FIG. 5 shows an modification of the embodiment of FIGS. 2(A) to 2(D). In this modification, the etching is stopped just at the upper surface of the transparent electrodes 3, and convex surfaces 19 are formed on the lower surface of the substrate 2 by depositing Si02 or other transparent materials at the location just in alignment with the light windows 8.
Referring to FIGS. 6(A) to 6(C), another embodiment of the present invention is illustrated. A Sn02 film 23 is deposited on a transparent substrate to a thickness of 0.5-0.6 micron by a known CVD method. The Sn02 film 23 is severed at 33 by a KrF excimer laser into a plurality of transparent electrode segments 75 microns wide and 100 microns long as shown in FIG. 6(A). The distance between adjacent electrodes is 50 microns. An NIN photosensitive amorphous silicon semiconductor film 24 of about 0.7 micron thickness is deposited on the substrate 22 and over the transparent electrodes 23. The deposition conditions are the same as the previous embodiment. Furthermore, a 0.2 micron thick molybdenum film 25 is deposited by a known sputtering technique. The electrode films 23 and 25 and the semiconductor film 24 together define the photosensitive sensor indicated at 30.
At the center positions 14 between adjacent electrodes 23, the structure is irradiated with laser beams in the same manner as the previous embodiment to open light windows 28 as illustrated in FIG. 6(B). The distance "a" between the side wall of the window and the neighboring electrode 23 is chosen at 20 microns in order to reduce the influence of carriers generated by light rays 27 incident on the semiconductor film 24 just adjacent to the windows without reflection on an original. Reflected light rays are generally indicated at 29. The distance "a" is preferably wider than the thickness of the photosensitive semiconductor film. More specifically, the distance should be chosen wider than the carrier diffusion length, approx. 2 micron in the case of and amorphous silicone semiconductor. The influence of non-reflected light rays 27 on the sensor was evaluated by measuring the power difference between the case of perfect dark condition and the case wherein light rays are incident on the sensor as measured over varied distances "a" without an original being present. As a result, the differences are 1% for 20 microns and 5 microns, 3% for 2 microns and 15% for 1 micron. From this experiment, it was proved that a distance not shorter than 2 microns is sufficient. When the thickness of the semiconductor film is varied from 0.3 micron to 1.5 microns, while keeping the distance "a" at a constant of 2 microns, the output differences were obtained between 1-5%. The operation of the device is substantially identical to that of the previous embodiment.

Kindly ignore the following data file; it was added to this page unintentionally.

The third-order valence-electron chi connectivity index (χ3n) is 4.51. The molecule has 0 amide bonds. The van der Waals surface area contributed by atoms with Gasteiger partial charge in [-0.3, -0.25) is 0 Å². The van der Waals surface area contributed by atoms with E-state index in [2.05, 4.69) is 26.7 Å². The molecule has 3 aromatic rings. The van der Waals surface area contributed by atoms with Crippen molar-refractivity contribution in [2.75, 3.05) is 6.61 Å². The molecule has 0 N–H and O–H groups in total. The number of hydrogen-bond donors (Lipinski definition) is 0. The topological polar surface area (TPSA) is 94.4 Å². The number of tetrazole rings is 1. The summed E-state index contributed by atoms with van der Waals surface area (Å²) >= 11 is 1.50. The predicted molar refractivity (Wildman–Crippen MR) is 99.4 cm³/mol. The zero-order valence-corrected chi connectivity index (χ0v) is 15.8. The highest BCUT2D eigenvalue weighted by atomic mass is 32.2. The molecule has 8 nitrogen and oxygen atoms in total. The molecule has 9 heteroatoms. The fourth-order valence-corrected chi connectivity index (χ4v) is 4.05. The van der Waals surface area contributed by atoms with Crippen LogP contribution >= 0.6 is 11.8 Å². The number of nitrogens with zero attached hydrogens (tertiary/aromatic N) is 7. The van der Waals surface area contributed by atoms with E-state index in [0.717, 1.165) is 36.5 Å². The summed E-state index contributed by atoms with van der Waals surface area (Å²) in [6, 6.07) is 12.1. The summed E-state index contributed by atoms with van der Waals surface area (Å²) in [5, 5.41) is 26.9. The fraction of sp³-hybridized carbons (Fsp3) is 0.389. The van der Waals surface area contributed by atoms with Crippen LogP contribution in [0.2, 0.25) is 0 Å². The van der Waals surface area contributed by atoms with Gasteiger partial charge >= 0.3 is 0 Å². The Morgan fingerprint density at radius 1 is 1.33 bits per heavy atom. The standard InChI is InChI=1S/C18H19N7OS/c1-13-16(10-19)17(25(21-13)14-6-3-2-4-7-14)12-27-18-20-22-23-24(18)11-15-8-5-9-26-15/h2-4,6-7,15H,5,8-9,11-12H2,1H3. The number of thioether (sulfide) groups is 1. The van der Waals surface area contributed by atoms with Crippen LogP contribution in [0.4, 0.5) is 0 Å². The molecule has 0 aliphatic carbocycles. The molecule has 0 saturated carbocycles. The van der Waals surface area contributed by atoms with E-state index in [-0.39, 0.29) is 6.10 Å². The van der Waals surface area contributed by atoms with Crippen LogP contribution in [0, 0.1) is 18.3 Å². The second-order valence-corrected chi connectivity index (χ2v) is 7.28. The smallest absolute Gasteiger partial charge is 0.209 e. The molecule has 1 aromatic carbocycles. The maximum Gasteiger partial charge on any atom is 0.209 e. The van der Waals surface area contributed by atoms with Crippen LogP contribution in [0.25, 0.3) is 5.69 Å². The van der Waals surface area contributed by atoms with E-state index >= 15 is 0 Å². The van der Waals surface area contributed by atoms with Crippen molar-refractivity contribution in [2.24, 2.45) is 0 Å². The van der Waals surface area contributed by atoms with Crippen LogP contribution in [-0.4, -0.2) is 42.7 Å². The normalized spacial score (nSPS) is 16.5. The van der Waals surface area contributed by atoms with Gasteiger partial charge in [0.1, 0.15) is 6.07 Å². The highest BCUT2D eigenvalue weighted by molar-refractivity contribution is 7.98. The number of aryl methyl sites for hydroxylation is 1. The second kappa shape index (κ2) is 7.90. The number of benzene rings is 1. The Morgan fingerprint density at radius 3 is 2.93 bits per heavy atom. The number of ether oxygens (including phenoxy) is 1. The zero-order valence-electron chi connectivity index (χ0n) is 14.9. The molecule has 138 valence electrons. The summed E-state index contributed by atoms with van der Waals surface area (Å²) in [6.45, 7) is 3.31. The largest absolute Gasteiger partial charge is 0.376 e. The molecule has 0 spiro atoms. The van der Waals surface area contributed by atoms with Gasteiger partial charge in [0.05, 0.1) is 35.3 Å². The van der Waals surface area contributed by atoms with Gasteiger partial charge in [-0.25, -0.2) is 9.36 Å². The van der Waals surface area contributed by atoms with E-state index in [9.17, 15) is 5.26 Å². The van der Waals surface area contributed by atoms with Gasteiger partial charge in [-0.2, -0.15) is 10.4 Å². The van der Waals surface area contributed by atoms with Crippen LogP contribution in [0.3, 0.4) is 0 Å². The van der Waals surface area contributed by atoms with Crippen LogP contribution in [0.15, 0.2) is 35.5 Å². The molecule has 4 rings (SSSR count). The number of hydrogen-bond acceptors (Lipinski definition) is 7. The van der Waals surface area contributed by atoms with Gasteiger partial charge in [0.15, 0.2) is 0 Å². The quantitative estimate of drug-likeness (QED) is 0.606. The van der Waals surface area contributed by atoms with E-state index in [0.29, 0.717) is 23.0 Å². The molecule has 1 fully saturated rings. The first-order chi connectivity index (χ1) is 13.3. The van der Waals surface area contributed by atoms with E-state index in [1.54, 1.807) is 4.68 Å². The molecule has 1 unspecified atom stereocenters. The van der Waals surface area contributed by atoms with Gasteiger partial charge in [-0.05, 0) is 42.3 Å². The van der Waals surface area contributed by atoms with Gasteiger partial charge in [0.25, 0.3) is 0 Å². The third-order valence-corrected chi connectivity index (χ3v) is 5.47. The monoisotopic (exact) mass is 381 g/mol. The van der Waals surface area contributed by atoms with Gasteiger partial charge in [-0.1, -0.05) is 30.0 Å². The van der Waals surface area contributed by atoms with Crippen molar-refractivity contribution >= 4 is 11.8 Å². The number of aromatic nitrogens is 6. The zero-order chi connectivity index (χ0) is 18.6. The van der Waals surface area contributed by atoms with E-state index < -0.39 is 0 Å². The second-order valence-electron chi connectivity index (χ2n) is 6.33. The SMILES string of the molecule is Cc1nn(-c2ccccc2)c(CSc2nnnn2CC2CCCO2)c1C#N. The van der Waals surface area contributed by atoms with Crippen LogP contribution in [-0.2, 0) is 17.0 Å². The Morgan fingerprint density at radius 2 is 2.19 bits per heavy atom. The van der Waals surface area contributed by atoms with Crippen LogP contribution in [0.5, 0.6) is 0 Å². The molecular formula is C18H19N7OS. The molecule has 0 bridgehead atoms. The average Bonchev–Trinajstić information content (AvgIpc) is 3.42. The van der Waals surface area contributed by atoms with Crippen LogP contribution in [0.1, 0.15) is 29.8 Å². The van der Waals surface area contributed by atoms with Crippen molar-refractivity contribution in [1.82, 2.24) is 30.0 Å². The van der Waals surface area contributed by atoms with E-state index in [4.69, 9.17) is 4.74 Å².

FIG. 7 is a cross sectional view showing a modification of the embodiment of FIGS. 6(A) to 6(C). In this modification, a portion of the substrate is removed when the light windows are opened by laser scribing in order to form concave surfaces 18. The provision of concave/convex surfaces, more generally uneven interfaces, along the light paths scatters and thus helps incident light rays to reach the photosensitive semiconductor film which would be displaced from the light paths if the light rays pass only in a staight line.
Referring to FIGS. 8(A) and 8(B), a further embodiment is illustrated. The image sensor comprises a 1.1 mm thick glass substrate 40, a cromium common electrode 41 in which light windows 42 are opened, an amorphous silicon semiconductor film 43 in which light windows are opened the area of which is larger than that of the window 42, ITO electrodes 44 extending near to the windows, Al electrodes 45 extending in short of the window along the ITO electrodes 44 in order that the end portions of the ITO electrodes 44 are free from the Al electrodes 45, a transparent adhesive layer 46 and a 50 microns glass substrate 47. In this embodiment, the films 41, 43, 44 and 45 are patterned by a conventional photolithography process using photoresists. The ITO film is preferably baked after patterning. An original is placed in contact with the thin glass substrate 47. Light rays pass through the window 42, reflected on the original and received by the amorphous semiconductor 43 between the window 42 and the end of the Al electrode 45.
While several embodiments have been specifically described, it is to be appreciated that the present invention is not limited to the particular examples described and that modifications and variations can be made without departure from the scope of the invention as defined by the appended claims.
|Cited Patent||Filing date||Publication date||Applicant||Title|
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|Citing Patent||Filing date||Publication date||Applicant||Title|
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|U.S. Classification||250/208.1, 257/435, 250/214.1, 257/436, 257/E27.141, 257/432|
|International Classification||H01L27/146, H04N1/031|
|Cooperative Classification||H04N1/0313, H01L27/14623, H04N1/0316, H01L27/14665|
|European Classification||H04N1/031D2, H01L27/146A8S, H04N1/031B, H01L27/146P|
|Oct 18, 1988||AS||Assignment|
Owner name: SEMICONDUCTOR ENERGY LABORATORY CO., LTD., HASE 39
Free format text: ASSIGNMENT OF ASSIGNORS INTEREST.;ASSIGNORS:YAMAZAKI, SHUNPEI;FUKADA, TAKESHI;SAKAMA, MITSUNORI;ANDOTHERS;REEL/FRAME:004964/0869
Effective date: 19881013
Owner name: SEMICONDUCTOR ENERGY LABORATORY CO., LTD., JAPAN
Free format text: ASSIGNMENT OF ASSIGNORS INTEREST;ASSIGNORS:YAMAZAKI, SHUNPEI;FUKADA, TAKESHI;SAKAMA, MITSUNORI;AND OTHERS;REEL/FRAME:004964/0869
Effective date: 19881013
|Mar 25, 1994||FPAY||Fee payment|
Year of fee payment: 4
|Apr 21, 1998||REMI||Maintenance fee reminder mailed|
|Sep 27, 1998||LAPS||Lapse for failure to pay maintenance fees|
|Dec 8, 1998||FP||Expired due to failure to pay maintenance fee|
Effective date: 19980925